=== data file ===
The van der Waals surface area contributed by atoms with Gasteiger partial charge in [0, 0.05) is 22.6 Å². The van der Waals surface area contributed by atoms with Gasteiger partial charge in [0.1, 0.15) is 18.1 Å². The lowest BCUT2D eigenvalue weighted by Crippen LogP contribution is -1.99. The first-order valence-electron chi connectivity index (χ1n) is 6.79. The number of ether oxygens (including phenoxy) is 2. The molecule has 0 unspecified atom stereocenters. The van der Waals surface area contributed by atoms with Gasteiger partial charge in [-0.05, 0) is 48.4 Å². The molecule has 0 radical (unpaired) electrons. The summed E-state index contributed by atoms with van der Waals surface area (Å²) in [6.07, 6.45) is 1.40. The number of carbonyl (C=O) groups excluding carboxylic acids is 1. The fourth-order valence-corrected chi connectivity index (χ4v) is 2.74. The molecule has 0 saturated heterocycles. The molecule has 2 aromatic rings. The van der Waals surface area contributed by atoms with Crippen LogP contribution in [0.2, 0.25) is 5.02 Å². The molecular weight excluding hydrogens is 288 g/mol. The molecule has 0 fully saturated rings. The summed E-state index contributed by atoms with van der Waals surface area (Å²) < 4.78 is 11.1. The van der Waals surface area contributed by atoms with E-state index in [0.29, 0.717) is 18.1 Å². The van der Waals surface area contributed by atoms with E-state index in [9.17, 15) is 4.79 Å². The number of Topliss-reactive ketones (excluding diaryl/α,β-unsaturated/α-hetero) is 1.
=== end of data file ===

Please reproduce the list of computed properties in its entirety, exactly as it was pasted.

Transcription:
The van der Waals surface area contributed by atoms with Gasteiger partial charge in [0, 0.05) is 22.6 Å². The van der Waals surface area contributed by atoms with Gasteiger partial charge in [0.1, 0.15) is 18.1 Å². The lowest BCUT2D eigenvalue weighted by Crippen LogP contribution is -1.99. The first-order valence-electron chi connectivity index (χ1n) is 6.79. The number of ether oxygens (including phenoxy) is 2. The molecule has 0 unspecified atom stereocenters. The van der Waals surface area contributed by atoms with Gasteiger partial charge in [-0.05, 0) is 48.4 Å². The molecule has 0 radical (unpaired) electrons. The summed E-state index contributed by atoms with van der Waals surface area (Å²) in [6.07, 6.45) is 1.40. The number of carbonyl (C=O) groups excluding carboxylic acids is 1. The fourth-order valence-corrected chi connectivity index (χ4v) is 2.74. The molecule has 0 saturated heterocycles. The molecule has 2 aromatic rings. The van der Waals surface area contributed by atoms with Crippen LogP contribution in [0.2, 0.25) is 5.02 Å². The molecular weight excluding hydrogens is 288 g/mol. The molecule has 0 fully saturated rings. The summed E-state index contributed by atoms with van der Waals surface area (Å²) < 4.78 is 11.1. The van der Waals surface area contributed by atoms with E-state index in [0.29, 0.717) is 18.1 Å². The van der Waals surface area contributed by atoms with E-state index in [9.17, 15) is 4.79 Å². The number of Topliss-reactive ketones (excluding diaryl/α,β-unsaturated/α-hetero) is 1.